• The analysis of severe outcomes of disease among COVID-19 cases having received a first booster dose (TESSy data) shows that hospitalisation and death are rare in this group (0.6% and 0.1% respectively); nevertheless, the adjusted risk of hospitalisation and death is higher in those who received the first booster dose more than three months previously, older age groups (80+ and 60 to 79) and males.
  • Mathematical modelling shows that for countries with an uptake of >40% for the first booster in the whole population, a second booster rollout among 60+ can have a substantial impact on restoring vaccine-induced protection against hospitalisation in this population from mid-July to the end of 2022, with an expected median absolute increase of 17% (95% UI 6-34%) on 1 November 2022. For countries with an uptake of <40% for the first booster in the whole population, closing the vaccination coverage gaps of the primary series and the first booster has a larger overall effect than a second booster rollout, with an expected median absolute increase of population-level vaccine-induced protection against hospitalisation of 16% (95% UI 10-41%) and 5% (95% UI 1-24%) on 1 November 2022, respectively. Furthermore, an earlier second booster rollout among 60+ in mid-July 2022 results in a larger vaccine-induced protection against hospitalisation for the rest of 2022 compared to a later second booster rollout. The benefit in terms of vaccine-induced protection against hospitalisation in the population 60+ decreases the more the starting date of the second booster rollout is moved later (we evaluate a starting date in July, August, September, or October).

Public health considerations

Considering the above, the following public health considerations provide some guidance for vaccination strategies and the use of additional booster doses of mRNA vaccines in the second half of 2022:

  • At this stage of the pandemic, the objective of COVID-19 vaccination campaigns continues to be to reduce COVID-19 hospitalisation, severe disease and death, and to protect health systems.
  • Improving vaccine uptake of the primary course and first booster dose in eligible individuals who are yet to receive them remains a priority, especially for population groups at higher risk of severe outcomes and for countries with lower uptake of primary course and first booster dose.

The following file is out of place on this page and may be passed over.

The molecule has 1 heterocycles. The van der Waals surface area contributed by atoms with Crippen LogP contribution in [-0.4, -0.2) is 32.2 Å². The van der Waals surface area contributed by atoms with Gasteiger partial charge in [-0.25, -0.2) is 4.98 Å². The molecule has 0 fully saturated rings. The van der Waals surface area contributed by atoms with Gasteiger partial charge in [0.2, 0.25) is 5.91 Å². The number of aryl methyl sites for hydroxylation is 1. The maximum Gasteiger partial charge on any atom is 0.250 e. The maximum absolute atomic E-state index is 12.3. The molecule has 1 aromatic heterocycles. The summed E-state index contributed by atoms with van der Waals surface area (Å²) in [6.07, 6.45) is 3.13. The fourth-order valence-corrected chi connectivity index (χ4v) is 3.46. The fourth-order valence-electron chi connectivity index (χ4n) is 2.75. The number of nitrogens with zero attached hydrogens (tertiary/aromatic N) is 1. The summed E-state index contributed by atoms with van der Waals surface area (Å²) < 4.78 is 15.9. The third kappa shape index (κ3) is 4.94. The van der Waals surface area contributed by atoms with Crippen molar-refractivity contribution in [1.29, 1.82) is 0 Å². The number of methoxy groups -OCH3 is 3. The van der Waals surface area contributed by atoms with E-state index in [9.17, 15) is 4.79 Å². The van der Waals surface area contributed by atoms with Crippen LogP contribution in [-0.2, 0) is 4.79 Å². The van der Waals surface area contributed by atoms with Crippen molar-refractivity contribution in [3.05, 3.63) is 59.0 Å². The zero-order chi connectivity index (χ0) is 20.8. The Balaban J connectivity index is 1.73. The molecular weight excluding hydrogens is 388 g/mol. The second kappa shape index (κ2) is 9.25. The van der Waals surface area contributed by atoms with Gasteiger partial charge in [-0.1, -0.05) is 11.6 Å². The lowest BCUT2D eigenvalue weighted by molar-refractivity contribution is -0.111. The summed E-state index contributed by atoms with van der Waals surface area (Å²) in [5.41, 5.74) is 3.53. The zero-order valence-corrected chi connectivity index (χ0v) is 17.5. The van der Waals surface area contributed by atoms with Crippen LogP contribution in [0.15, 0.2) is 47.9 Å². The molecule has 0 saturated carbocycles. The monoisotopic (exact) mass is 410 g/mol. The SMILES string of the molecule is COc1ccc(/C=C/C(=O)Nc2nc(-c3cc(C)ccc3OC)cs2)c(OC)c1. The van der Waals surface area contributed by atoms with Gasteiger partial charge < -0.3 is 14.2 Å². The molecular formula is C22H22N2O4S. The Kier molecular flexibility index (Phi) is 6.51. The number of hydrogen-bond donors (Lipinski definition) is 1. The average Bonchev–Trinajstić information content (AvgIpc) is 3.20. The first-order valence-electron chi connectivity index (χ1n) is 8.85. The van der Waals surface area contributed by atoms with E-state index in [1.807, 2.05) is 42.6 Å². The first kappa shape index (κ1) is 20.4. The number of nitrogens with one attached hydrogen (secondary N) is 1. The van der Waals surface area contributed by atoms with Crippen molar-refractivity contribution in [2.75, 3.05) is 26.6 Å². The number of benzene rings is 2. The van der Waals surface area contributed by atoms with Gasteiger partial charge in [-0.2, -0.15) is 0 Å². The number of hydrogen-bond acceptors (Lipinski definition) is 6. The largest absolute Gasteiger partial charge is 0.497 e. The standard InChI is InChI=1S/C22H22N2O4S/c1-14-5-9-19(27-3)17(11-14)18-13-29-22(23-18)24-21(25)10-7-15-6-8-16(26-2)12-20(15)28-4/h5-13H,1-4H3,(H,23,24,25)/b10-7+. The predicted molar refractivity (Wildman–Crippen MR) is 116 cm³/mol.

• An early second booster rollout, not only among 80+, but also for adults between the ages of 60 and 79 years and individuals with underlying comorbidities regardless of age, should now be considered to prevent severe disease and safeguard health system capacity, and countries should consider a rapid deployment. This would be particularly relevant and impactful in countries where the BA.4/BA.5 wave is starting or has not yet peaked. Second boosters could be administered at least four months after the previous one, with a focus on people who received a previous booster more than six months ago.
  • At the moment, for immunocompetent individuals below 60 years of age, unless they have underlying comorbidities, there is no clear epidemiological evidence to support the administration of a second booster.
  • The early administration of a second booster dose with currently available vaccines to healthcare workers (HCW) and personnel working in LTCFs for infection control purpose, is likely to offer only modest benefits in terms of limiting the risks of transmission to vulnerable people in their care, and be of limited duration. HCW and LTCF personnel may receive a second booster for their own protection if they belong to any prioritised population group based on age or underlying comorbidities. It should be ensured that LTCF residents receive the recommended booster doses; non-pharmaceutical interventions (NPIs) in healthcare settings including LTCFs remain effective measures to protect vulnerable individuals; and access to therapeutics is an additional key measure for the protection of LTCF residents from severe outcomes.